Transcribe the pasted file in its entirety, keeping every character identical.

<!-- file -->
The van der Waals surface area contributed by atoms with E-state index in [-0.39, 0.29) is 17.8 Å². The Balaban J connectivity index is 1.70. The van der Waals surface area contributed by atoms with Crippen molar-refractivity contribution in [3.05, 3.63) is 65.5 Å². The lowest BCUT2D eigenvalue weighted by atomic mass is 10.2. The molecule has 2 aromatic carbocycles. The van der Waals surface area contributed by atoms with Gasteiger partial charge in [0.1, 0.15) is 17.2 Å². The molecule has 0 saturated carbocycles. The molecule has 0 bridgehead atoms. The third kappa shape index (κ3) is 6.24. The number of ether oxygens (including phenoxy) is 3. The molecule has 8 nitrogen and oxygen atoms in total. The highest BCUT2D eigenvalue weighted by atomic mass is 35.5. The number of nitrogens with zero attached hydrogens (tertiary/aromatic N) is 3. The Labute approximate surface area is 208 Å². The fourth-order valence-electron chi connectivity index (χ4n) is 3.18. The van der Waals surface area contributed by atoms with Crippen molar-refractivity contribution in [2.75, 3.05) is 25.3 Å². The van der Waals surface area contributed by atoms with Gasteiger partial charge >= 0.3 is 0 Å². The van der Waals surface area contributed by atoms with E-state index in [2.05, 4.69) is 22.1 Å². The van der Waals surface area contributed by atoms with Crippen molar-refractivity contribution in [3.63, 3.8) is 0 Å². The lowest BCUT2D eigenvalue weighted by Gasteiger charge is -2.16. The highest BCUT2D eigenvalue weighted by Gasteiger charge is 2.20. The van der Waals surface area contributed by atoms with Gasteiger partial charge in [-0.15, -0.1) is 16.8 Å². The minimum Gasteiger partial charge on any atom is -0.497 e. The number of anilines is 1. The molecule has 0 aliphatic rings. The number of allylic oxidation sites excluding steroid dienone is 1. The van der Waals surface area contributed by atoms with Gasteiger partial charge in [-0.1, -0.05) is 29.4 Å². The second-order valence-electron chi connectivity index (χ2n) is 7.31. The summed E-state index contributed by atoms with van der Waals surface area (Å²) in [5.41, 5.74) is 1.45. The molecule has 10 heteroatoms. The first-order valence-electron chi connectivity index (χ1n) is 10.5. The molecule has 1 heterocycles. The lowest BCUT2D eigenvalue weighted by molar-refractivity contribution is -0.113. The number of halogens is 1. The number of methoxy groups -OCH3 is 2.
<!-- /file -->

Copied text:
The van der Waals surface area contributed by atoms with E-state index in [-0.39, 0.29) is 17.8 Å². The Balaban J connectivity index is 1.70. The van der Waals surface area contributed by atoms with Crippen molar-refractivity contribution in [3.05, 3.63) is 65.5 Å². The lowest BCUT2D eigenvalue weighted by atomic mass is 10.2. The molecule has 2 aromatic carbocycles. The van der Waals surface area contributed by atoms with Gasteiger partial charge in [0.1, 0.15) is 17.2 Å². The molecule has 0 saturated carbocycles. The molecule has 0 bridgehead atoms. The third kappa shape index (κ3) is 6.24. The number of ether oxygens (including phenoxy) is 3. The molecule has 8 nitrogen and oxygen atoms in total. The highest BCUT2D eigenvalue weighted by atomic mass is 35.5. The number of nitrogens with zero attached hydrogens (tertiary/aromatic N) is 3. The Labute approximate surface area is 208 Å². The fourth-order valence-electron chi connectivity index (χ4n) is 3.18. The van der Waals surface area contributed by atoms with Crippen molar-refractivity contribution in [2.75, 3.05) is 25.3 Å². The van der Waals surface area contributed by atoms with Gasteiger partial charge >= 0.3 is 0 Å². The van der Waals surface area contributed by atoms with E-state index in [2.05, 4.69) is 22.1 Å². The van der Waals surface area contributed by atoms with Crippen molar-refractivity contribution in [3.63, 3.8) is 0 Å². The lowest BCUT2D eigenvalue weighted by Gasteiger charge is -2.16. The highest BCUT2D eigenvalue weighted by Gasteiger charge is 2.20. The van der Waals surface area contributed by atoms with Gasteiger partial charge in [-0.15, -0.1) is 16.8 Å². The minimum Gasteiger partial charge on any atom is -0.497 e. The number of anilines is 1. The molecule has 0 aliphatic rings. The number of allylic oxidation sites excluding steroid dienone is 1. The van der Waals surface area contributed by atoms with Gasteiger partial charge in [-0.1, -0.05) is 29.4 Å². The second-order valence-electron chi connectivity index (χ2n) is 7.31. The summed E-state index contributed by atoms with van der Waals surface area (Å²) in [5.41, 5.74) is 1.45. The molecule has 10 heteroatoms. The first-order valence-electron chi connectivity index (χ1n) is 10.5. The molecule has 1 heterocycles. The lowest BCUT2D eigenvalue weighted by molar-refractivity contribution is -0.113. The number of halogens is 1. The number of methoxy groups -OCH3 is 2.